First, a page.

The colour is amazing. An artists palette. If I have one criticism. I’d have loved to have had an opening in the Radic pavilion looking down the garden where you could view the planting from above. It would have given a great perspective on the colours and the planting if you were able to see into the centre of the beds. And the scale of the meadow.

Now is a great time to see the planting. Some are already starting to go over. But I’m staggered at how well everything is holding up. The ground around this bit of Bruton is heavy clay. You can see the cracks in the garden as you walk through. It’s so dry.

The Radic pavilion was originally in London at the Serpentine Gallery and is a pretty futuristic. Sitting at the edge of the Oudolf meadow it is a striking standout piece from whatever angle you view it. But …….. It would have been good to have that viewing spot. Just for pictures! More pictures. But it’s a piece of art in itself and you wouldn’t cut a piece out just to satisfy the whims of one taking photographs. Would you?

I could go on and on. And add more and more pictures. I was a happy snapper but I won’t. Except for the bee. To bee or not to bee. Interesting to see what plants were the attractors for the bees. What I didn’t see was an abundance of butterflies. Bees yes. Butterflies no.

Busy bee at Hauser & Wirth

So it’s back to my garden tomorrow. Another day in Paradise. Amongst the weeds. Dreaming of the colours of an Oudolf garden. A large meadow with a pavilion at the end. Dream on Andrew and buy another lottery ticket.

Summer in the City

Back in London. It’s July and we decided that we would probably not spend too much time in Spain in July and August because it’s too hot. That we would spend time in the Uk for those months. So I headed back leaving the heat behind me. For three weeks of decent temperatures. Not the high 30’s of the Pueblo Blanco. Right. How wrong I was? I did leave the high 30’s with air con to be replaced by …… London in the high 30’s. No air con in the house. On the train. On the tube. Sweltering heat. Am I glad I’m heading back for two weeks in August? At least even if it’s in the 40’s I will have aircon. Wine. And a pool.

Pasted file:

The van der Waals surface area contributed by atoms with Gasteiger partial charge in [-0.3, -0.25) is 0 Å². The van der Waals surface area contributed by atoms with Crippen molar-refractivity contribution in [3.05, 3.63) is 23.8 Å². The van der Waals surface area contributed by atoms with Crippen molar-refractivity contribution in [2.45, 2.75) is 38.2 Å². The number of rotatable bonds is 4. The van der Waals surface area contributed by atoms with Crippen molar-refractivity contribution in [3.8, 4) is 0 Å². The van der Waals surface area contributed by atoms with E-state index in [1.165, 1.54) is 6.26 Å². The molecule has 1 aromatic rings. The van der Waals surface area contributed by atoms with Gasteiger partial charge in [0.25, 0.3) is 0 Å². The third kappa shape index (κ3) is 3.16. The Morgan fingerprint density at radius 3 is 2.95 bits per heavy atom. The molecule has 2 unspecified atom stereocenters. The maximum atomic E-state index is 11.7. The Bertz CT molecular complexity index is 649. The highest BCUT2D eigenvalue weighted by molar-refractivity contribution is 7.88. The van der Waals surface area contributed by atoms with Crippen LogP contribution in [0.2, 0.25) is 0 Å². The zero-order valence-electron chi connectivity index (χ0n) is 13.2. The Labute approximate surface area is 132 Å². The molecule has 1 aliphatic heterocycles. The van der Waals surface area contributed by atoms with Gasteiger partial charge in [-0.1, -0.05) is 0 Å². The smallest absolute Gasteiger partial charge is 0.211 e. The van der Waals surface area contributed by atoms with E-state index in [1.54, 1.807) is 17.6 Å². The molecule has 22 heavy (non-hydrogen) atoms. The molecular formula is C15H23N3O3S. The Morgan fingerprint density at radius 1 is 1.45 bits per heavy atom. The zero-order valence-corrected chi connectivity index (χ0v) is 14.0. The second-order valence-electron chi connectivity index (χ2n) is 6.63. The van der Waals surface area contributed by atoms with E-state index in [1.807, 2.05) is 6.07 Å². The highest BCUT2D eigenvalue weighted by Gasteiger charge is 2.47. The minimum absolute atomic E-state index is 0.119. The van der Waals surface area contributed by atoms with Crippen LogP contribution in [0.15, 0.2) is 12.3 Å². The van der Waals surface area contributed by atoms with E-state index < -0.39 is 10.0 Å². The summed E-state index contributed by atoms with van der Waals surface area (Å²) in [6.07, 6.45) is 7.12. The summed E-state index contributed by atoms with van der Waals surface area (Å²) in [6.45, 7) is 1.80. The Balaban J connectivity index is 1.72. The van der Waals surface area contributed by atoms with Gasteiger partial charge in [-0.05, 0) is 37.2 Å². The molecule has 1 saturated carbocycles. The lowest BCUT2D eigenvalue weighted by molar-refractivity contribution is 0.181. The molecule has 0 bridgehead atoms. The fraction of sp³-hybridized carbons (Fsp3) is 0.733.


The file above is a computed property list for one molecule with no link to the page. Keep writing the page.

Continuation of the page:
Flying into London City airport it was clear just how dry and parched the countryside was. From the air it looked pretty dramatic. On the ground you realise it is.

It’s quite shocking when seeing it from above. Swathes of brown areas where they would and should have been grass. Although a drop of rain works wonders and grass recovers quickly if and when we get it.

I’ve hardly caught my breath this week. But it’s been a scorcher. Do you know what? There’s only so many times you can go into Iceland. With the sheer intent of standing over or in front of the freezers. I’ve been in and out of there all week. I’m so glad the weather has changed ~ my freezer is full.

I admit. At first I was worried. Then I was petrified. Had Ian watered the garden? I knew he would have. But he’s not a gardener. He would have watered. But not like a gardener waters. But I was surprised. Very surprised. The garden was looking good.

The pots were doing well despite the intense heat. So hot that life in the UK stops. Stations close, rail lines melt. The buses were hotter than would be allowed for transporting animals. I’m sure if you’d tried you could have fried an egg on my solar panel ( bald spot) when I travelled on the no 12 bus. But I didn’t try. I didn’t want egg on my face Did I?

I thought my canna were dead following the visit of the beast of the east. But they weren’t. And they aren’t. A beautiful yellow flower on one. Another one starting to bud and a red one with glorious big fat leaves. Patience is a virtue. Not one of my stronger points. Next year I’ll label.

It wouldn’t be me without a bit of agapanthus now would it. They are still blooming lovely with some still yet to open. A great mix of blue and white I need to look out for some dark blue/black to add to what I already have.

I hadn’t seen these before but they have done really well in a pot in the front garden. Once they have gone over the seed heads are a bit like dandelion heads. They have flowered for ages and I have bought a red one to add a bit more colour. We bought them at The Nunhead Gardener and I’ve checked the label. Garvinea ~ the garden Gerbera. I will plant more next year as they have done so well.

The window boxes have done really well despite the intense heat. I had planted them with just lavender as I knew I would be away a lot this year. I hadn’t expected the heatwave though. They have delivered and have been a great success. I love lavender but in Spain it’s struggling. I suspect it’s too much water rather than not enough. I will be replacing the lavender path in the autumn. With another lavender path.